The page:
Becoming a Program Champion

By Stephanie Jensen | Director, Controlling & Data Management for BASF

\"ProgramWhen I joined the WakeEd Partnership Board of Directors over a year ago, I was very anxious to know more about the great work that WakeEd was doing and contribute where I could. I quickly identified Programs Committee as an opportunity to become more acquainted with the programs themselves and after one conversation with Teresa Pierrie, I was on the committee! Shortly into my tenure, Teresa and John Hummel, our Programs Committee Chair, introduced the concept of having Program Champions for each of the programs that we offer – one from the business community and one from the Wake County Public School System. These champions work closely with Teresa to recommend enhancements, set metrics, identify partners, and be an advocate for the program.

For a number of reasons, I took this opportunity to volunteer as Program Champion for SummerSTEM. First, I am a strong believer in the importance of STEM education in the classroom and the importance of making connections to potential career paths for students. As a student, I loved math and chemistry, but I never understood how exactly that would materialize into a career. SummerSTEM provides educators with an immersion experience that enables them to help their students make these connections in hands-on ways, through project-based learning modules.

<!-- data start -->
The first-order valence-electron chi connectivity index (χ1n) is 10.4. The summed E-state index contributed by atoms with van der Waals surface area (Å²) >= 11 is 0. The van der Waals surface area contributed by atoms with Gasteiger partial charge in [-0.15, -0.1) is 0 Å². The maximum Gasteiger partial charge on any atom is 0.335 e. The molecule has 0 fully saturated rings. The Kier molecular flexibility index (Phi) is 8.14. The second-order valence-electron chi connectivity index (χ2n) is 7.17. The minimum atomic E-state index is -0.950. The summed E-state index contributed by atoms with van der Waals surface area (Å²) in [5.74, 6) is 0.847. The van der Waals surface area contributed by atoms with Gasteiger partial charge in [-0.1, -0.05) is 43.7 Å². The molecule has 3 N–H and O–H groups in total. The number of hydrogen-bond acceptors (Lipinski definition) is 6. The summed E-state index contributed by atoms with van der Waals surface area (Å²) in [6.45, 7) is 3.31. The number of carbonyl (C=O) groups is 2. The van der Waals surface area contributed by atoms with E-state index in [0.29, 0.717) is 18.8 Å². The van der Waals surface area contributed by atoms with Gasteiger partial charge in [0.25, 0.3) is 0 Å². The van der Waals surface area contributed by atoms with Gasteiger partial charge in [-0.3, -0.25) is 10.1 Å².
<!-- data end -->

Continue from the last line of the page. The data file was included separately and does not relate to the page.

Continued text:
Additionally, I represent BASF in my role with WakeEd and one of our key focus areas for community outreach is STEM education. Science and innovation are at the core of what we do and who we are as a company. We have been a host site for SummerSTEM for several years and, as a Cornerstone Investor, we sponsor both the World Café and SummerSTEM programs.

Collaborating with Teresa and Paul Domenico from Wake County Schools on SummerSTEM over the past several months has been phenomenal. From seeing the results of the 2016 immersion experiences to planning for 2017, the enthusiasm has been contagious! What I have also learned is that the program’s impact goes far beyond STEM to developing collaboration, leadership and engagement in educators and their students. I am very excited to see how the changes we have made for 2017 – most importantly, centering the experiences around North Carolina’s industry career clusters – will impact the educators in the program and their students.


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